“Self-proclaimed dual-purpose vehicles abound in today’s market, as family sedans claim to be sports cars and SUVs strive to be rolling movie theaters and playgrounds. Yet finding a dual-purpose vehicle that actually fulfills both of their intended capabilities is nearly impossible. In turn, that makes the Jeep Renegade Trailhawk kind of a unicorn.”
I first laid eyes on the Jeep Renegade at the Camp Jeep exhibit in Chicago back in February. Not only did I get to see it up close, but Missi and I got to spectate from the passenger and rear seat as our professional driver maneuvered the little red Renegade through some ramps, logs, and even a 35-degree climb. It was at that point that I realized the Renegade could be onto something big.
Jeep Renegade – The best of both worlds
We are always excited about our test cars, but excitement would be an understatement to describe how we felt about our little Renegade, specially when we found out it was an Omaha Orange Trailhawk. I’ve read multiple reviews, watched many videos and scrolled through hundreds of photos since the the Renegade’s debut, but once our “little orange” (as I referred to it) made its way to our driveway, we had to figure out how to decode this little Jeep — is it more of a street-friendly crossover, or is it more of a trail-loving Jeep? Let’s find out!
Time to get real with the Renegade Trailhawk and explore all of its features, and boy does it have plenty. This Jeep boasts lots of features and options that one would normally expect in pricier and more “grown up” vehicle, like: heated seats, heated steering wheel, back up camera, Uconnect infotainment system with Bluetooth connectivity, a large suite of high-tech safety features, and my favorite —the My Sky open air roof system.
While bells and whistles are pretty sweet, nothing tells you more about the Renegade’s attitude like the awesome and almost playful touches that Jeep “sprinkled” around the Renegade. Pay close attention and you’ll find a secret trail map of the the Moab in Utah, a roof-less Jeep Willis, an Italian speaking spider, many Jeep grills, and even a Sasquatch! I actually took note of these and let the kids have a blast hunting them down and the first one to find them all would get to help me take off the My Sky panels and go on an open air drive! Let’s just say that after twenty minutes we all went on a drive anyway…
After learning about the Renegade’s charm and funkiness, it was time to get on the road and rekindle our love with a particular engine we’re already fond of.
The Trailhawk model features an economical, yet stout 180-hp, 4-cylinder Tigershark engine which we previously experienced in the Fiat 500X. And although the Renegade doesn’t feel as lively or sporty as the Fiat due to its heavier four-wheel drive and Trail-Rated equipment, it’s those same bits that make the Renegade a true dual-purpose machine. Another highlight was the 27-mpg combined we achieved during our test, and given the fact that most of our driving consisted of busy stop and go commuting rather than long stretches of highway, I’d say the 9-speed automatic transmission definitely did its job. Jeep really nailed it in giving the Renegade Trailhawk an adequate drivetrain to perform brilliantly on school runs, road trips and dirt trails!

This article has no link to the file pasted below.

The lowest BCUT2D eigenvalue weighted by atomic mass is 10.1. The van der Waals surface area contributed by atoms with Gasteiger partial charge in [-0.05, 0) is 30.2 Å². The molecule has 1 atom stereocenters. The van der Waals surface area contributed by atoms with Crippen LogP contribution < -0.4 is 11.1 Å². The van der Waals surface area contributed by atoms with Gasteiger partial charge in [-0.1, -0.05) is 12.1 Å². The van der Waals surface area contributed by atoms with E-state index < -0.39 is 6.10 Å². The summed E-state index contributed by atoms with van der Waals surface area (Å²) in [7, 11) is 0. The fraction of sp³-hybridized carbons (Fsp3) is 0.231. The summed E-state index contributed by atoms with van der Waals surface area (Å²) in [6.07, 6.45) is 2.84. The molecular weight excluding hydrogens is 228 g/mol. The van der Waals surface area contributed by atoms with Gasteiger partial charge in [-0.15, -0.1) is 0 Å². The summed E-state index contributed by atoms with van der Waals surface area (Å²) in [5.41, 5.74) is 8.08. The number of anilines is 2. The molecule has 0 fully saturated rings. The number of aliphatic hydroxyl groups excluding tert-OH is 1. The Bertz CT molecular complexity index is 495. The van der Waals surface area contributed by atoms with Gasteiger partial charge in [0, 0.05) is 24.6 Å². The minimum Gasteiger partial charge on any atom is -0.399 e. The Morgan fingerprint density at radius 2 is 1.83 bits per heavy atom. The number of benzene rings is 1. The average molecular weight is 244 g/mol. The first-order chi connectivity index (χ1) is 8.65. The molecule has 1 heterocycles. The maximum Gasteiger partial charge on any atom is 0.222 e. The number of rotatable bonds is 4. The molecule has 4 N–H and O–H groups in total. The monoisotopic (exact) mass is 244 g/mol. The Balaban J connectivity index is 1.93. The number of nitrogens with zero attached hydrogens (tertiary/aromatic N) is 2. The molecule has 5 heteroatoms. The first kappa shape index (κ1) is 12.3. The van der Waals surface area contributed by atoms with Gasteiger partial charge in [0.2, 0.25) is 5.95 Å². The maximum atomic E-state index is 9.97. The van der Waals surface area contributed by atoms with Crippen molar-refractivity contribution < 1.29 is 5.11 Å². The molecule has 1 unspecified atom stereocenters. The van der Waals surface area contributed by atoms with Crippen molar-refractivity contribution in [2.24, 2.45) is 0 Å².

On the road the Renegade is extremely smooth and feels well planted and solid. The steering is soft but very communicative (even off-road), and forward and lateral visibility is also quite good. Missi and I were both impressed with its road composure and silent cabin at low and high speeds.
With a day full of driving behind us, we set out to explore the technology that makes this little Jeep one of the coolest contenders in the ruthless crossover market.
Although our “little orange” didn’t feature the top of the line Uconnect 6.5 infotainment system, the 5.0 Uconnect which also refers to the size of the touchscreen (5-inches) was more than adequate, and I actually grew really fond of its simplicity and functionality. The Renegade’s Uconnect 5.0 features simple knobs for the volume and tuner, and buttons for the radio, media and Bluetooth phone functions that are big and and easy to read and push (good for operating with gloves in the winter). Although the center console may look plain at first glance, the Uconnect interface makes up for it in simplicity and ease to operate, so no need to have an IT degree to set your favorite stations. Oh, and to make sure you don’t get lost during an off-road expedition, the Uconnect touchscreen also doubles as a large digital compass (when not equipped with navigation). Cool stuff.
So the Jeep Renegade Trailhawk has lots of cool features, a solid drivetrain, and easy-to-use technology, but can it baby?
As you may know, I always strap my daughters Recaro or Chicco car seat into our test cars regardless if it’s a pickup truck or a sporty coupe. Why? Well, people have kids —all kinds of people, and it’s my job to find out if a particular car is car seat friendly or not.